Auxesis


Auxesis (ok-see’-sis): (1) Arranging words or clauses in a sequence of increasing force. In this sense, auxesis is comparable to climax and has sometimes been called incrementum.  (2) A figure of speech in which something is referred to in terms disproportionately large (a kind of exaggeration or hyperbole). (3) Amplification in general.

(1) At first we were irritated, then angry, now horrified and outraged!

We read the news. We trust the news. I have heard more lies masked as hyperbole coming from the White House than I’ve ever experienced from the press. All I can do is ask “What the hell is going on?”

(2) I look at Washington, DC and get the impression that our liberal democracy is on the verge of disappearing–of turning into a puff of smoke (and mirrors).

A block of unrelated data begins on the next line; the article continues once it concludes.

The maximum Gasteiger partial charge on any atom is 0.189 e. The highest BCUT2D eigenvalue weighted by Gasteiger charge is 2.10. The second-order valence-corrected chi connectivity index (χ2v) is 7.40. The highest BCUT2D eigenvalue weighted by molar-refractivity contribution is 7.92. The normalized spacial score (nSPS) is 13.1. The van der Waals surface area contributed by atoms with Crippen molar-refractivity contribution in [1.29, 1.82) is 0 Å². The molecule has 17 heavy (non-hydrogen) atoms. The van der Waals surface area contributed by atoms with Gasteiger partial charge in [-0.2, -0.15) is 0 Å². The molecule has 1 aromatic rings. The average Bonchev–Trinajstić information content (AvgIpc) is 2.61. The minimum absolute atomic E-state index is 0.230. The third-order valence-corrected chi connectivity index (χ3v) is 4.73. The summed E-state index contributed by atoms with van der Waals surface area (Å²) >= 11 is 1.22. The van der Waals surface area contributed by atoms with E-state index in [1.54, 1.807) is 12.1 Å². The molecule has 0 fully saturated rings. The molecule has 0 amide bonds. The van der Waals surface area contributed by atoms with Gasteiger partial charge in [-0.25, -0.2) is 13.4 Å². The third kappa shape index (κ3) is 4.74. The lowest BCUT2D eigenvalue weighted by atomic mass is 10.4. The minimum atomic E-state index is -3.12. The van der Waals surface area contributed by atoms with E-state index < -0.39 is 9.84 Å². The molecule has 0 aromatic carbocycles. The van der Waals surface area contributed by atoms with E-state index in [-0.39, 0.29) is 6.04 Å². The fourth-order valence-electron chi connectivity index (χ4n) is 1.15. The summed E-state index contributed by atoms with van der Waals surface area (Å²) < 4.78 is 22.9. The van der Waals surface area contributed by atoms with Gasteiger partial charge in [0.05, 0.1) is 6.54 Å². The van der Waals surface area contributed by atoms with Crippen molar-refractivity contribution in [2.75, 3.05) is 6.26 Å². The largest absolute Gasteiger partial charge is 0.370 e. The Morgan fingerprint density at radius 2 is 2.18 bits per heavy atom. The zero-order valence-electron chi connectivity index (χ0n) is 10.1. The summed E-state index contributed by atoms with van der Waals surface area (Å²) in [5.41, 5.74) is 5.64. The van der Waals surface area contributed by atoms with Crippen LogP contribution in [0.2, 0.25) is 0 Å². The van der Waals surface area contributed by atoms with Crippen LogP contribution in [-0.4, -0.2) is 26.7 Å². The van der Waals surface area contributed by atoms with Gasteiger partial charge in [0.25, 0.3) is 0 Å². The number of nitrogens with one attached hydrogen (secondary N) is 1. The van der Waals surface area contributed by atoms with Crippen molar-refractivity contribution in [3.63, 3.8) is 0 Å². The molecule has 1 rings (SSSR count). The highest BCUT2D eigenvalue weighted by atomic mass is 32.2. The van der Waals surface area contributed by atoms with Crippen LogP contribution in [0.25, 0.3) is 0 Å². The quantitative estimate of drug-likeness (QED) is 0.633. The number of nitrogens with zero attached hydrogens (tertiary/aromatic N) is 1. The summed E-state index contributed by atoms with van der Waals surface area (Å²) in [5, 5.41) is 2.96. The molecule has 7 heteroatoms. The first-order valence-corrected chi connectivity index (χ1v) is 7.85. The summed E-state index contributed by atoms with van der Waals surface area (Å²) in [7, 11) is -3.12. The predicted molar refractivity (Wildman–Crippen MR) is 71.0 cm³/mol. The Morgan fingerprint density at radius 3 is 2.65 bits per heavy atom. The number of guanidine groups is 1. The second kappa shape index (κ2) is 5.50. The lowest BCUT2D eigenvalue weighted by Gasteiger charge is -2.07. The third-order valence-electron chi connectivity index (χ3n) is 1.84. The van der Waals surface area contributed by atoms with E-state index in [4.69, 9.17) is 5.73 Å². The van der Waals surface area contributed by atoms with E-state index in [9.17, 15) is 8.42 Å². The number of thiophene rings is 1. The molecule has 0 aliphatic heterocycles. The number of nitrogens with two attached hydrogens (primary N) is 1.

I am worried more these days than ever before about the health of the Republic, even as “I pledge allegiance to the Flag of the United States of America, and to the Republic for which it stands, one Nation under God, indivisible, with liberty and justice for all.” I am fearful that “liberty and justice for all” will somehow get deleted (perhaps by an executive order critical of fake patriotism).

  • Post your own auxesis on the “Comments” page!

Definition courtesy of “Silva Rhetoricae” (rhetoric.byu.edu).

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